20 in September 1940 | Soviet prison inmate
With news of the progression of the German army, Begin and Aliza had to leave the city, together with members of the Betar Commission and members of other movements, and made their way to Vilna. Although Begin was offered a certificate allowing immigration in to Israel, he stayed in Vilna and tried to reorganize the activities of the Betar movement in occupied Europe. In July 1940, when Lithuania became a Soviet republic, Begin and his wife were forced to move away to the outskirts, where they hid with a Catholic family, along with Dr. Israel Eldad (then Scheib) and his wife. But the Soviet authorities traced their trail after a short time. On September 20, 1940, agents of the “NKVD”, the Soviet secret police, arrested him, and being aware of the suffering awaiting him, equipped himself with a Bible. For eight months he was imprisoned in Lukishki Prison, in extremely cold and hungry conditions, and was questioned about his Zionist activities. At the end of the period of detention, he was sentenced in absentia, and it was determined that he would be sent to a labor camp for eight years. Begin was sent to Pechora in northern Russia, where he was given hard labor. His book “white nights” describes this difficult period.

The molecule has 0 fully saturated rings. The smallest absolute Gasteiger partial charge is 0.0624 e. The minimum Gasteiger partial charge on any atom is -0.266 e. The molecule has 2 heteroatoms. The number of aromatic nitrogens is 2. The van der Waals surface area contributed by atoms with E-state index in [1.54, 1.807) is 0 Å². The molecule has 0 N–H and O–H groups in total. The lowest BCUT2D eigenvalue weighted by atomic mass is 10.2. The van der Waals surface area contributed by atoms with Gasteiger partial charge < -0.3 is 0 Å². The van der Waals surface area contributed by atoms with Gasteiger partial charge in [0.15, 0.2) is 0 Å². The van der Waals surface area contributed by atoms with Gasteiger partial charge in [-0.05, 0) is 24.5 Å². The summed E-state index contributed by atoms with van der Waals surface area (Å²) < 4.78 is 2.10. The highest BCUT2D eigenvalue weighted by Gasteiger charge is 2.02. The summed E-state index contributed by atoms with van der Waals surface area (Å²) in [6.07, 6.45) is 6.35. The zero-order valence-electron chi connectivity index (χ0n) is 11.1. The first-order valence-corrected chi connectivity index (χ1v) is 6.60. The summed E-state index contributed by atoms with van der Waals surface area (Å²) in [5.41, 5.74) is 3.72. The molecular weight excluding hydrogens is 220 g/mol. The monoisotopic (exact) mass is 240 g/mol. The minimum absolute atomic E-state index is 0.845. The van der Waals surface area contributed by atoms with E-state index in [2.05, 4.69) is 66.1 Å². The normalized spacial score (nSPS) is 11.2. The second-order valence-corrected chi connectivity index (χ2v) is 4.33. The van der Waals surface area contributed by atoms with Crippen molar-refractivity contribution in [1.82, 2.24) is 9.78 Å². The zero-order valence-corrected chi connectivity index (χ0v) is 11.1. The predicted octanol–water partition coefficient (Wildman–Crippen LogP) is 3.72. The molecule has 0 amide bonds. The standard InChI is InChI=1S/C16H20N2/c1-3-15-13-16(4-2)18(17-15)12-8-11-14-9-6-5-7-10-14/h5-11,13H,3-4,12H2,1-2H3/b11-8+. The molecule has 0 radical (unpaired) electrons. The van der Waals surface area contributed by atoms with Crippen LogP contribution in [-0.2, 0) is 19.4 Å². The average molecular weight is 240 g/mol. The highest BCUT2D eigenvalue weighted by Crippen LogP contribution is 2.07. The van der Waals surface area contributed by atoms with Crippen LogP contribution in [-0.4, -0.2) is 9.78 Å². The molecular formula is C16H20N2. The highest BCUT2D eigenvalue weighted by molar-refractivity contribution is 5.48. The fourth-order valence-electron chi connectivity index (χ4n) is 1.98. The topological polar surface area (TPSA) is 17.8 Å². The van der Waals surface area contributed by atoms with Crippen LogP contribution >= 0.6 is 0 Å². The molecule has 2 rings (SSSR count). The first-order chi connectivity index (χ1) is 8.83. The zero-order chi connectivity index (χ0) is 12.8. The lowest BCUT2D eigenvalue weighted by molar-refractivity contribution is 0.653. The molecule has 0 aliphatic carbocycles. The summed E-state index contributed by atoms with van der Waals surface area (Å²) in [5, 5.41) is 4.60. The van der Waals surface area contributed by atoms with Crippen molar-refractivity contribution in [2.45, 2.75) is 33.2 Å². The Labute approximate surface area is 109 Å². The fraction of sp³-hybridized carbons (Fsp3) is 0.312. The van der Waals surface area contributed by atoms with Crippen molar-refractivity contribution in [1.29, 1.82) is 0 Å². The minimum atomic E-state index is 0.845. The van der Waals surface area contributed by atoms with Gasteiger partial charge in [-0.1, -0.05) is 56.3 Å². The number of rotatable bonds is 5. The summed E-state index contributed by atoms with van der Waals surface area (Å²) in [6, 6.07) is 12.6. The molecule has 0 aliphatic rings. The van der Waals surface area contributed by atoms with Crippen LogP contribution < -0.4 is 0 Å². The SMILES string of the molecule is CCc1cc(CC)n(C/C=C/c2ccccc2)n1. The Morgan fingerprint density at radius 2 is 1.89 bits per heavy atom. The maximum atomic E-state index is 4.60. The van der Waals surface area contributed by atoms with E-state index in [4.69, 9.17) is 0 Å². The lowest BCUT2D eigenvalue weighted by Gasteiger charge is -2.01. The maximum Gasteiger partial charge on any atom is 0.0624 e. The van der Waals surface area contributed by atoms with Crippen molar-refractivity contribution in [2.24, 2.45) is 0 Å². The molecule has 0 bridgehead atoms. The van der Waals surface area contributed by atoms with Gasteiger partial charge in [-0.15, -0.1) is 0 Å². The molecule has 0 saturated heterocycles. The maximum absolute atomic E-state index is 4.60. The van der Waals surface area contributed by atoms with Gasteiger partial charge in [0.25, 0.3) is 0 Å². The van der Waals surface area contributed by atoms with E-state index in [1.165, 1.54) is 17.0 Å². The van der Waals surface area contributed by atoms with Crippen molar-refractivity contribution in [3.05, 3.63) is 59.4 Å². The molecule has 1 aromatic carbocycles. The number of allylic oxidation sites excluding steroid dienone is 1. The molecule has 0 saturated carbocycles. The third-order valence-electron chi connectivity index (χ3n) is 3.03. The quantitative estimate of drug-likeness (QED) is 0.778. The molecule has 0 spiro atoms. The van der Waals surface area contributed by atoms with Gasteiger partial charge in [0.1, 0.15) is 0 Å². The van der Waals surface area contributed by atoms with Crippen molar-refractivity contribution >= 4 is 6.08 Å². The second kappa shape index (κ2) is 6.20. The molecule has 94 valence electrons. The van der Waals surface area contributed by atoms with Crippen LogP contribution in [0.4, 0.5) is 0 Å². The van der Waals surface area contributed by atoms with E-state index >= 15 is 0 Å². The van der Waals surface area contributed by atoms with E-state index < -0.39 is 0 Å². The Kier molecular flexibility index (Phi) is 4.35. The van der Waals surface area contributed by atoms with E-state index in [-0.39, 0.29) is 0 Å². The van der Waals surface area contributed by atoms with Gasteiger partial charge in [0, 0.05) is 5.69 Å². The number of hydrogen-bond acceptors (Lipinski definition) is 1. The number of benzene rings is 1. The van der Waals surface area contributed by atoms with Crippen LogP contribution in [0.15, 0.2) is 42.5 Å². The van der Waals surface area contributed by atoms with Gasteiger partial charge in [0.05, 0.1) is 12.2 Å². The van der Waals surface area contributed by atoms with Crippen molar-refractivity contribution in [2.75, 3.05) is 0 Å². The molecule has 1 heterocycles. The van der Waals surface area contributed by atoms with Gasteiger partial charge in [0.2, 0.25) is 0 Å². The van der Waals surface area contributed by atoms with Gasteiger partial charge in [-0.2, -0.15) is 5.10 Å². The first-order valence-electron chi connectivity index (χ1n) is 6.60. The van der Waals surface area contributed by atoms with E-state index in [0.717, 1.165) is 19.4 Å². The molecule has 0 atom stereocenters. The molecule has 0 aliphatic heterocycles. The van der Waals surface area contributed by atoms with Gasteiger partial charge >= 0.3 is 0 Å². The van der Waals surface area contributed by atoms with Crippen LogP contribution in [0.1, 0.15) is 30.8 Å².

In 1941, with the German invasion of the Soviet Union, Polish inmates were released from soviet prisons in order to establish a Polish army to fight the Germans. Thus, Begin was released in September 1941 and was drafted into the Polish army, under the command of General Anders. Begin tried to go to Israel, and in April 1942, managed to get to Israel and was reunited with his wife, who came to Israel in 1940. Just after arriving to Israel, he learned of the fate of his family: his parents, his nephew Ari and his brother Herzl were murdered by the Germans. Many of the city’s residents were drowned in the river; Menachem Begin’s lead them, and encouraged them to sing HaTikva before they were killed.